* If a person is on television talking and demonstrating how to train dogs – no matter what the breed or problem – that does not automatically make them humane in their techniques, qualified, or an expert in their field.

* If you are hearing the words ‘dominant’, ‘alpha’, ‘boss’, ‘discipline’, ‘leader of the pack’, you are likely not talking to a trainer working to current best practice.


Often dogs that are described as dominant and stubborn are dogs that have not been trained, are fearful and/or have no idea what is expected of them.

As described by the Australian Veterinary Association, it is not accurate to describe a dog as having a dominant personality. The word should only ever be used to describe a single interaction between two individuals competing for a resource such as a piece of food or a toy. One dog will usually give up the contest and leave the resource for the other. In that situation, the individual who wins is dominant.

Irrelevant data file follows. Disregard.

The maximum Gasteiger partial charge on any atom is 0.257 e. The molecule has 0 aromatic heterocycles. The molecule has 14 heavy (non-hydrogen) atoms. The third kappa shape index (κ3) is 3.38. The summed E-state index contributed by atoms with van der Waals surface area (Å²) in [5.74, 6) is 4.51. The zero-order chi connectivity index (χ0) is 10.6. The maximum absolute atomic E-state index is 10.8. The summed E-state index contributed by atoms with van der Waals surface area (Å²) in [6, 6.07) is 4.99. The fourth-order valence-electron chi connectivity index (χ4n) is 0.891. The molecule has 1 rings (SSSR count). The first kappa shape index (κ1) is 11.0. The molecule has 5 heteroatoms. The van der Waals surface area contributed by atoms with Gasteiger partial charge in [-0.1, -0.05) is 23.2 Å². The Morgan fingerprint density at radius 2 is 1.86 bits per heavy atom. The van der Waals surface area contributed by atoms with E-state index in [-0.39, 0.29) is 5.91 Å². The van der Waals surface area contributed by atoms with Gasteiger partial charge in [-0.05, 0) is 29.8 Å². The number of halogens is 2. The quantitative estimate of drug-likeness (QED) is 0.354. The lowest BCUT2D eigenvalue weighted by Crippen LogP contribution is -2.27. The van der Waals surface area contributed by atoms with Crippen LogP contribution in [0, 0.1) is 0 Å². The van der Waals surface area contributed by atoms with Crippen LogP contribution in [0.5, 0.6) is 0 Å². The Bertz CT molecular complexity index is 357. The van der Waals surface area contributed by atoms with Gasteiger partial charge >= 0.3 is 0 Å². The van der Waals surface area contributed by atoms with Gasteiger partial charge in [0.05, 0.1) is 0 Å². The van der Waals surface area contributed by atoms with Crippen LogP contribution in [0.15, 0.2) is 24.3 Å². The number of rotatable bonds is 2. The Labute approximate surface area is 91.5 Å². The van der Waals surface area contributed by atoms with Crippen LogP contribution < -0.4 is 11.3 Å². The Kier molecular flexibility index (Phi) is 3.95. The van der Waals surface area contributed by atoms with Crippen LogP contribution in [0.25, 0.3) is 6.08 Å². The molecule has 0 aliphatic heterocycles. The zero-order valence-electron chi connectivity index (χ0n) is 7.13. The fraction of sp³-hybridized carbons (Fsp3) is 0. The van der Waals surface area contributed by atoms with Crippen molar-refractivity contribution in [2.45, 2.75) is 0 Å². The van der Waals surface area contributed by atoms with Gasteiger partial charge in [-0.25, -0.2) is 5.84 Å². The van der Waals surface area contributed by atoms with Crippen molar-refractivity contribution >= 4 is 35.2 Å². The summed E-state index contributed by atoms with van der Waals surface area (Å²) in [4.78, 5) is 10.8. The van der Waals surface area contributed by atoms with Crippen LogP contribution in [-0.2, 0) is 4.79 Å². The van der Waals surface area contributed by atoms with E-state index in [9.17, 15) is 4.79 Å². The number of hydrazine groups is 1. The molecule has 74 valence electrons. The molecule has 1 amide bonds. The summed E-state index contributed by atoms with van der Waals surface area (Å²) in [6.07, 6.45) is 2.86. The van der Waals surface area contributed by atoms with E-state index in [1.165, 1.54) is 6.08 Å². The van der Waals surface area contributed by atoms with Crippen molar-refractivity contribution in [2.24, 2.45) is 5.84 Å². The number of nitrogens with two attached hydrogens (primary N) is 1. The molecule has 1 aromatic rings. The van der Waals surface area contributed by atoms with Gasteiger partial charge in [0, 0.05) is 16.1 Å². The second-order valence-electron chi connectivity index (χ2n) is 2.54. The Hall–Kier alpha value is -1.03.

Different resources motivate different dogs at different times. This means the relationship can change – just like you might argue with your partner occasionally about what channel on TV to watch, but at other times be quite happy to let them watch their choice.

Refer here for further information in regards to “dominance theory“.


The short answer is no.

The larger/stronger the breed the more important it is to avoid punishing techniques that can strengthen the undesired behaviour and facilitate or cause aggressive behaviour.

Regardless of the strength of punishment, punishment can cause some dogs to become extremely fearful and add to anxiety. This can be in any dog of any breed.

Different dog breeds may value different training rewards and have different needs in life. That does not mean punishment is required to achieve training goals.

A good dog trainer will be experienced with many different breeds and personalities of dogs.

Reward-based training is the most effective way of training any dog.  Rewards are anything your dog wants in that moment. Good things happen, so your dog wants to keep doing them.